The situation is so dire that hundreds of thousands of children, pregnant women and breastfeeding mothers don't have enough to eat on a daily basis. While aid agencies operating in North Korea need to be restrained in their reporting of the situation on the ground, eyewitness accounts from dissidents and others support evidence that many outside privileged circles have difficulty surviving.

The UN's World Food Program, which has some of the best access in the country, says that about one-quarter of children in nurseries it supports are stunted, meaning that they've received such poor nutrition in their first few months of life that their growth has been affected.

According to a spokesperson for the International Federation of Red Cross and Red Crescent Societies, infant and maternal mortality rates are higher than global averages, and hospitals and health clinics lack basic medicines, and often don't have access to water, sanitation and heating.

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So he had no problem standing. I mean, to do what you’ve done is incredible. So would you like to say a few words ? And I’m so appreciative that President Trump thinks about how the people in North Korea are suffering and that you’re paying attention and trying to help us.

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While natural factors such as floods, drought and bitterly cold weather set people back, international sanctions have had the knock-on effect when it comes to the health and well-being of ordinary people, too. Earlier this year, an influenza outbreak was blamed on sanctions that prevent easy restocking of basic medicines.

Though the return of peace to the Korean Peninsula is a laudable and historic accomplishment, it will mean absolutely nothing to the millions struggling to fill their bellies every day. The Kim family's zeal to enrich itself and develop the country as a nuclear power has led to a neglect of the North Korean people.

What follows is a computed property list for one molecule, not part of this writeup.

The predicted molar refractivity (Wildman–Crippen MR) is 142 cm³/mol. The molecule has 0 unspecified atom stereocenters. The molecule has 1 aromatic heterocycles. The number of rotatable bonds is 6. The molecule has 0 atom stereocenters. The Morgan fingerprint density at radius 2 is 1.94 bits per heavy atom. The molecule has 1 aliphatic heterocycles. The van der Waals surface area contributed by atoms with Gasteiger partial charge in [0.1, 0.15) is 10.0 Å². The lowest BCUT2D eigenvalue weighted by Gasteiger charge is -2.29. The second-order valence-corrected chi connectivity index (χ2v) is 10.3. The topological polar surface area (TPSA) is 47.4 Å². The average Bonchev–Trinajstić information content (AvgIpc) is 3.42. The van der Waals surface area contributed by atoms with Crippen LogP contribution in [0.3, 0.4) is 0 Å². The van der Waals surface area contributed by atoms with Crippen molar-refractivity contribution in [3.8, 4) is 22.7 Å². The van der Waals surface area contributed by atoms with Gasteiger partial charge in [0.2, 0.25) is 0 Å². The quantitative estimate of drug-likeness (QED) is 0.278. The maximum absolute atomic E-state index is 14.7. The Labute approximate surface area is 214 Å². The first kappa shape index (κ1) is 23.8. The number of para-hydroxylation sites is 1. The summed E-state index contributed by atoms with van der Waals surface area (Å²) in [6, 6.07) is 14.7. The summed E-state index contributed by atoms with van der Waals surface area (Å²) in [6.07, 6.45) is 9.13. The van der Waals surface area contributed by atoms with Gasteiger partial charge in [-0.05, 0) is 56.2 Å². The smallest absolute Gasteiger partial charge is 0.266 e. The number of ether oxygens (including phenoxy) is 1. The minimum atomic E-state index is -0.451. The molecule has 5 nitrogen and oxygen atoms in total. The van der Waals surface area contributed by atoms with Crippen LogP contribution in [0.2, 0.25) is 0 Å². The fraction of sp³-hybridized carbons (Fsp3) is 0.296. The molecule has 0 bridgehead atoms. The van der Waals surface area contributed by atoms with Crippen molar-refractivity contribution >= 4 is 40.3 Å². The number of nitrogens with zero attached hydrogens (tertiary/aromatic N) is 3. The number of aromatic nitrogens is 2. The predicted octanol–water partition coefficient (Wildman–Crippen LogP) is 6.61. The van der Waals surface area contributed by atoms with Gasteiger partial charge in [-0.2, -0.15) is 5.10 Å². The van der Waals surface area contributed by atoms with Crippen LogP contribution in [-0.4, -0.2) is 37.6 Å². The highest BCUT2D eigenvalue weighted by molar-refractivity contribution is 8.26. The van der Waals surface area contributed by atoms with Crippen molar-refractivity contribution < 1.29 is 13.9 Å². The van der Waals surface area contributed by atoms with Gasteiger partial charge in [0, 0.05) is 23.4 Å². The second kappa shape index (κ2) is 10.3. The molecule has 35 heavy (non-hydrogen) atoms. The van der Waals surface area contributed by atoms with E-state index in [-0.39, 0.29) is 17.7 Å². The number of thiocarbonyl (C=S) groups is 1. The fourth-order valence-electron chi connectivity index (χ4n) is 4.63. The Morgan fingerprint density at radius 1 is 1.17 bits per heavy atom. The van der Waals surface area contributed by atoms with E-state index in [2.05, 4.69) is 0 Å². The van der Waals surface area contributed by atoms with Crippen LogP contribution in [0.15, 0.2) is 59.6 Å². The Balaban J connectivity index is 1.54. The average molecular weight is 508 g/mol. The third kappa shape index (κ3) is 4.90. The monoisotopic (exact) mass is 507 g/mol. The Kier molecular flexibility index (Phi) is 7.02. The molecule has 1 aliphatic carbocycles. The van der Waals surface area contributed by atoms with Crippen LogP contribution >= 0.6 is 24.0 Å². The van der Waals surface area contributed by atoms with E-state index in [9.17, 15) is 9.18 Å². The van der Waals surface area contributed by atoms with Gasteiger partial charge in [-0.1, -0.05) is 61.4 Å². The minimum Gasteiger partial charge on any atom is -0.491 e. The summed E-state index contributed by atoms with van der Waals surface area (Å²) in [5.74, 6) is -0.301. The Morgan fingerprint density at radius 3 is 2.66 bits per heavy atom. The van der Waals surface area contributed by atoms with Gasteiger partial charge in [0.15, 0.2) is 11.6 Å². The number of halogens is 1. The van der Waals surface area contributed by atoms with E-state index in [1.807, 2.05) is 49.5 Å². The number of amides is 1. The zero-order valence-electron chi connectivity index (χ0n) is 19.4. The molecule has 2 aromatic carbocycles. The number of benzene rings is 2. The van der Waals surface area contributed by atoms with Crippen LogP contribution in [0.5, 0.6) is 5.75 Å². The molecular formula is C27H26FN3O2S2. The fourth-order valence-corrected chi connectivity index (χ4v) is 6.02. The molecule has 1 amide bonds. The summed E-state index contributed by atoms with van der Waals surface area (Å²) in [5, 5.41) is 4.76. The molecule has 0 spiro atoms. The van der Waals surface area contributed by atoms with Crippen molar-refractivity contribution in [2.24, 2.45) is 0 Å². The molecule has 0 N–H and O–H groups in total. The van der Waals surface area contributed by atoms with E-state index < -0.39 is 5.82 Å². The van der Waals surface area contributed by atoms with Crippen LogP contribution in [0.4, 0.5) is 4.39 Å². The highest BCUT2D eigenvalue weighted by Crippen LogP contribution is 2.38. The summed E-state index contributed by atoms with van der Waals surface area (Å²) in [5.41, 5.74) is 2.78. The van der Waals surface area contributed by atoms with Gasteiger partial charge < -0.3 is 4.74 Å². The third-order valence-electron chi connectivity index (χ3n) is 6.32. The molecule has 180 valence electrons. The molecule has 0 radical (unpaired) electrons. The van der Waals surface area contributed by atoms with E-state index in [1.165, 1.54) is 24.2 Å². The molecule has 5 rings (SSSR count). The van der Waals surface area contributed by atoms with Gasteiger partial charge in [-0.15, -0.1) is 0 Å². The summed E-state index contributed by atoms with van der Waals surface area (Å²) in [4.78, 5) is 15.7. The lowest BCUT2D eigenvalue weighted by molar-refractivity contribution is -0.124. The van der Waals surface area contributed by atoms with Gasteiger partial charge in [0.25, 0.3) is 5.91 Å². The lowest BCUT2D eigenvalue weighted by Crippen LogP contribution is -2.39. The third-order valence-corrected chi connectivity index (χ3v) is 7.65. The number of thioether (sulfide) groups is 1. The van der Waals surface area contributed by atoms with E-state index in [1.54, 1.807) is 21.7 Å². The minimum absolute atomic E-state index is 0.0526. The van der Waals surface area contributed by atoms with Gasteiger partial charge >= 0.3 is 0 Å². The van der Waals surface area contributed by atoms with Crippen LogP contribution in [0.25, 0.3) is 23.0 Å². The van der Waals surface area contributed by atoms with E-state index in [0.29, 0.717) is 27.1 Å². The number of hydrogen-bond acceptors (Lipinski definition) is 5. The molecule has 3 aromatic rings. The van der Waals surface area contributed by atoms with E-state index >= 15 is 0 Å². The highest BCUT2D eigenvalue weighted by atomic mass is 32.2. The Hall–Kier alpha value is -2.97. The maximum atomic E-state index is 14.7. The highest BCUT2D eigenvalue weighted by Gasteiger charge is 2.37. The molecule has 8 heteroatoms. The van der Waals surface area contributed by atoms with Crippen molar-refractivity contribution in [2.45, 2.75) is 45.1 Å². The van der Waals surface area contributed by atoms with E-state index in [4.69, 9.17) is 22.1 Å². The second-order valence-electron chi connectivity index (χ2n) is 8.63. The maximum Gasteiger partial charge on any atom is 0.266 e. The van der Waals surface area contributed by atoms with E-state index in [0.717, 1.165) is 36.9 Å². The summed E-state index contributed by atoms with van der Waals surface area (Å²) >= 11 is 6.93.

"Humanitarian assistance is a vital lifeline for millions of ordinary people living in DPR Korea," said the UN Resident Coordinator Tapan Mishra. "However, funding has been rapidly declining every year."

So far, the burden of funding has fallen largely on a handful of countries: namely Switzerland, Russia, Canada, France and Liechtenstein. In my own experience working on humanitarian emergencies in such reclusive and dictatorial states such as Myanmar, I've found that donors are reluctant to stump up cash if there's a chance it will fall into the wrong hands.

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Starved for cash, the UN and other agencies have been forced to roll back programs. A few months ago, the World Food Program was forced to cut off 190,000 children from emergency nutritional assistance.

Aid organizations hope the Singapore summit will open the door for emergency aid to flow more easily into the country. What needs to happen next is an across-the-board review of sanctions that limit the amount and type of humanitarian aid and medicines entering North Korea.

While much of the burden of paying for humanitarian programs has fallen on the international community -- the latest United Nations humanitarian appeal asks for $111 million to reach 6 million people in dire humanitarian need. The dismantling of North Korea's nuclear program should be designed in such a way as to divert money to social programs normally expected of the state.

After decades of neglect, it would be naive to believe the entire burden of care for the over 40% of the population in need can immediately fall upon the government. As the convening state of the Singapore agreement, the United States should call urgent talks with UN member states to at least fill the current multimillion-dollar funding gap for humanitarian needs for 2018. And as its wealthy neighbor, South Korea is well positioned to press for enhanced humanitarian access during future inter-Korean talks.

Of course, in return for the lifting of sanctions, international monitors will need to be allowed into the country -- to ensure the fair distribution of fuel, medicines and other imports to benefit the poor -- and visa and other restrictions on aid workers should be eliminated.

By entering into the North Korean talks, President Trump seeks to place an indelible signature on history. Even if he does not manage to achieve the elusive goal of denuclearization of the Korean Peninsula, his legacy will almost certainly be bolstered by helping to improve the lives of the North Korean people he so fervently speaks of.

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The Trump administration is expecting North Korea to return up to 200 sets of remains believed to be US servicemembers who died during the Korean War, according to four administration officials. Planning is underway to receive the remains from North Korea in the coming days, although the actual transfer date and location has not been finalized, the officials say. They add that the administration is ready to receive the remains as early as this week if the North Koreans decide to move quickly.